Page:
omnidirectional barcode described here is formed as output from the printing device (510).

[0044] Figs. 8A and SB are diagrams showing an example of placement of the omnidirectional barcode of Fig.1 according to an example of the principles described herein, in this example, the extended one-dimensional representation (1 10) of the one-dimensional barcode (100) described herein has been wrapped around a number of edges of a non-isotropic object (605).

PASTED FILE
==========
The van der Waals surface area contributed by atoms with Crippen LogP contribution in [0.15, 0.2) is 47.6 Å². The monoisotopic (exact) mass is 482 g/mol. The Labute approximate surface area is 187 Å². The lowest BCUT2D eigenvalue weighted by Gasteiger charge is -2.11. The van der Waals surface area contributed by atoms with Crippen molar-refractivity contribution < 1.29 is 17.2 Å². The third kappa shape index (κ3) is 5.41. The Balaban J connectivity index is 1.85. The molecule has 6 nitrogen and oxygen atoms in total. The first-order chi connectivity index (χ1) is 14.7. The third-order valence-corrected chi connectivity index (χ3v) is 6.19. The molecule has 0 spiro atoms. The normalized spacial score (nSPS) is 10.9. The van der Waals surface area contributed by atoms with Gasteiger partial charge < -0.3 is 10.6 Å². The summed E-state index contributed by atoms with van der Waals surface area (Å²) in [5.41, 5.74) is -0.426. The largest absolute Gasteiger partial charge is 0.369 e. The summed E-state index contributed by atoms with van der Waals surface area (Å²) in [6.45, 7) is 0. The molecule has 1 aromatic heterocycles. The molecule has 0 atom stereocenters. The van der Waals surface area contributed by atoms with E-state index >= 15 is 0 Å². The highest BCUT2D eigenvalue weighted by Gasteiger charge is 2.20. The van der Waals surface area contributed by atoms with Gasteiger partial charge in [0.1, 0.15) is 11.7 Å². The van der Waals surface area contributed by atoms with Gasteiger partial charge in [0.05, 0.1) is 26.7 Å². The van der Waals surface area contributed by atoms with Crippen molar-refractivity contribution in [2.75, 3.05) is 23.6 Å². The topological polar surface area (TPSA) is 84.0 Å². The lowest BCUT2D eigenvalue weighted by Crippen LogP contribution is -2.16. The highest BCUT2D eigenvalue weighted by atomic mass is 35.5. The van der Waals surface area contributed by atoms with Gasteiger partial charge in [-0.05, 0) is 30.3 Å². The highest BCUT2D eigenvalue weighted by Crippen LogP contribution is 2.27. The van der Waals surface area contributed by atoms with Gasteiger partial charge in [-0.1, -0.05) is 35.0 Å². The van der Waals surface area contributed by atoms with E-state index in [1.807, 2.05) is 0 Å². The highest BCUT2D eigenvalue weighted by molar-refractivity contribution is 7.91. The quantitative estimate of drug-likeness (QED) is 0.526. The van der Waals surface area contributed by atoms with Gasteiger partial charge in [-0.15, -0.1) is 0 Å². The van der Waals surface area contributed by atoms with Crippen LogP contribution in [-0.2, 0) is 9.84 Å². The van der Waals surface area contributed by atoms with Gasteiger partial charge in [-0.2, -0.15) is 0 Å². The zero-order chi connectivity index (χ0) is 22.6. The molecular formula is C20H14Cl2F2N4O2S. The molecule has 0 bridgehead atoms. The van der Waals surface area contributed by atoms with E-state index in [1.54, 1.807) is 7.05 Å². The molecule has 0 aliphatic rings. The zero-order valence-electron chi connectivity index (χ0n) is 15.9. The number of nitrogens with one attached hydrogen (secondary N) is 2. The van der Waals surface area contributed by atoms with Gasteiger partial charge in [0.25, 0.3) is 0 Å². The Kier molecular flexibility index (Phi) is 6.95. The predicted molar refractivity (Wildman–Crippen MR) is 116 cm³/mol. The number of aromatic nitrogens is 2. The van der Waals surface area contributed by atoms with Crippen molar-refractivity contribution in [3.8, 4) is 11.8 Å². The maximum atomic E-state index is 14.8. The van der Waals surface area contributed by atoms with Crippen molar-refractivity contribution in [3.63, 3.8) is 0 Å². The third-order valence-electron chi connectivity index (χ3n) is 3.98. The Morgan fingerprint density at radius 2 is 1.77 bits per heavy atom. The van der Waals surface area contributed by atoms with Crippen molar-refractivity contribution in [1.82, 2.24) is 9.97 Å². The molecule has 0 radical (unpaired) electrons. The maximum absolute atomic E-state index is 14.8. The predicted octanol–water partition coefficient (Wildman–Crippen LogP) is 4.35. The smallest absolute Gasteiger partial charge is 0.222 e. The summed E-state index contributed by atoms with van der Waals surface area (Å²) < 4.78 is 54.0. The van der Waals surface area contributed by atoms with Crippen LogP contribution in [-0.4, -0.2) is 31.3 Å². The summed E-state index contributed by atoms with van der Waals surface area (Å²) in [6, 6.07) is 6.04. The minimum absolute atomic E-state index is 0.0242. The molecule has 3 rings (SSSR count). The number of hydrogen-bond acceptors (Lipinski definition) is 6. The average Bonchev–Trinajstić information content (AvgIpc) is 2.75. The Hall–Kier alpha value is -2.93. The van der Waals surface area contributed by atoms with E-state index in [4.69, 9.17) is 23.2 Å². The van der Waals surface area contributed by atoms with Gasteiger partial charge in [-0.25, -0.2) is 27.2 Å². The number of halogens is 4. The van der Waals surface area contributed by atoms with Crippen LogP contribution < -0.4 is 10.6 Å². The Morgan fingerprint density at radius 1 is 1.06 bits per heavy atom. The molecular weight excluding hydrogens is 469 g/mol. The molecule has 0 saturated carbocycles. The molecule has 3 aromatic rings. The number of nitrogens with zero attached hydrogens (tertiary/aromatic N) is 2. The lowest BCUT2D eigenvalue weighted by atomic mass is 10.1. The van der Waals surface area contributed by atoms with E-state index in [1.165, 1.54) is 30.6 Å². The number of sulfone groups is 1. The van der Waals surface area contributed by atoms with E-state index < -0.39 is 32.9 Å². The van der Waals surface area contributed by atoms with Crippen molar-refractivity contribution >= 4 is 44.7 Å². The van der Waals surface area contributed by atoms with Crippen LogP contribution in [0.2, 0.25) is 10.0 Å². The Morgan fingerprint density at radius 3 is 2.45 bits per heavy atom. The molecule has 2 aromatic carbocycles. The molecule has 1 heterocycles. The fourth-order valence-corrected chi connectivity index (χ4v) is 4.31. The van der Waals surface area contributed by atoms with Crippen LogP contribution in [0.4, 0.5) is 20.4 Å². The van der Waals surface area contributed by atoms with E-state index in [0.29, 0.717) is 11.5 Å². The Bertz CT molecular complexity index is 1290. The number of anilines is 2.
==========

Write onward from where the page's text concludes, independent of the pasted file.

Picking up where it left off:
Similar to Fig. 3, there are a number of fold indicators (610) where the extended one-dimensional representation (1 10) of the one-dimensional barcode (100) is to be bent around corners (615) of the non-isotropic object (605). This may allow a user to better bend the extended one-dimensional representation (1 10) of the one-dimensionai barcode (100) around the non-isotropic object (605). Fig. 6B shows this wrapping of the extended one-dimensional representation (1 10) of the one-dimensionai barcode (100) around the non-isotropic object (605). To be specific, Fig. 6B shows a few of the bars (101 ) and spaces (102) wrapping behind the non-isotropic object (605) for simplicity in the diagram and in order to avoid confusion as to which bars (101 ) and/or spaces (102) lie where on the surface of the non-isotropic object (605). Thus, not all of the bars (101 ) and spaces (102) are shown wrapping around the non-isotropic object (605) but would be present if the non-isotropic object (805) could be physically turned around and observed.